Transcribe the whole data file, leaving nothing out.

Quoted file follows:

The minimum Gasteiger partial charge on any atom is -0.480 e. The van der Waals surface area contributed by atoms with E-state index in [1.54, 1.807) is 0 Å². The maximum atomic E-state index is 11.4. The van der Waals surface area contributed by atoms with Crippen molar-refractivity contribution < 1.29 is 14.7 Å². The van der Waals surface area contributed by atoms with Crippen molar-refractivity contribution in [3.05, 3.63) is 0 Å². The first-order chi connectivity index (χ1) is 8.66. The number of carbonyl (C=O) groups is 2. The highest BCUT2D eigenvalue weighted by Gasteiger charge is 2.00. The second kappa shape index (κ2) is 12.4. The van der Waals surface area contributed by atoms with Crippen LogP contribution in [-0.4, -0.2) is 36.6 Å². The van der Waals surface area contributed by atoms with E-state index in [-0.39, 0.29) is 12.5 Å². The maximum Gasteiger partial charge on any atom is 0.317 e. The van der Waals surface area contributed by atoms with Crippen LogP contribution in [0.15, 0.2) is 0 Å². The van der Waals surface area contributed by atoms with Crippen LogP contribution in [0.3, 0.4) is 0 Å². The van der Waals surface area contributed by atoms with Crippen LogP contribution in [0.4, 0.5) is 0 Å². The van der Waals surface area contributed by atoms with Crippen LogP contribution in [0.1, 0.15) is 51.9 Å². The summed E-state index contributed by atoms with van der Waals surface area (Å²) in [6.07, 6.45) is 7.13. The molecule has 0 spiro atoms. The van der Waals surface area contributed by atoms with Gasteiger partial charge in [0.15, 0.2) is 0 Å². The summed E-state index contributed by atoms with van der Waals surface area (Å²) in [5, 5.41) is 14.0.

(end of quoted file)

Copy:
The minimum Gasteiger partial charge on any atom is -0.480 e. The van der Waals surface area contributed by atoms with E-state index in [1.54, 1.807) is 0 Å². The maximum atomic E-state index is 11.4. The van der Waals surface area contributed by atoms with Crippen molar-refractivity contribution < 1.29 is 14.7 Å². The van der Waals surface area contributed by atoms with Crippen molar-refractivity contribution in [3.05, 3.63) is 0 Å². The first-order chi connectivity index (χ1) is 8.66. The number of carbonyl (C=O) groups is 2. The highest BCUT2D eigenvalue weighted by Gasteiger charge is 2.00. The second kappa shape index (κ2) is 12.4. The van der Waals surface area contributed by atoms with Crippen LogP contribution in [-0.4, -0.2) is 36.6 Å². The van der Waals surface area contributed by atoms with E-state index in [-0.39, 0.29) is 12.5 Å². The maximum Gasteiger partial charge on any atom is 0.317 e. The van der Waals surface area contributed by atoms with Crippen LogP contribution in [0.15, 0.2) is 0 Å². The van der Waals surface area contributed by atoms with Crippen LogP contribution in [0.3, 0.4) is 0 Å². The van der Waals surface area contributed by atoms with Crippen LogP contribution in [0.4, 0.5) is 0 Å². The van der Waals surface area contributed by atoms with Crippen LogP contribution in [0.1, 0.15) is 51.9 Å². The summed E-state index contributed by atoms with van der Waals surface area (Å²) in [6.07, 6.45) is 7.13. The molecule has 0 spiro atoms. The van der Waals surface area contributed by atoms with Gasteiger partial charge in [0.15, 0.2) is 0 Å². The summed E-state index contributed by atoms with van der Waals surface area (Å²) in [5, 5.41) is 14.0.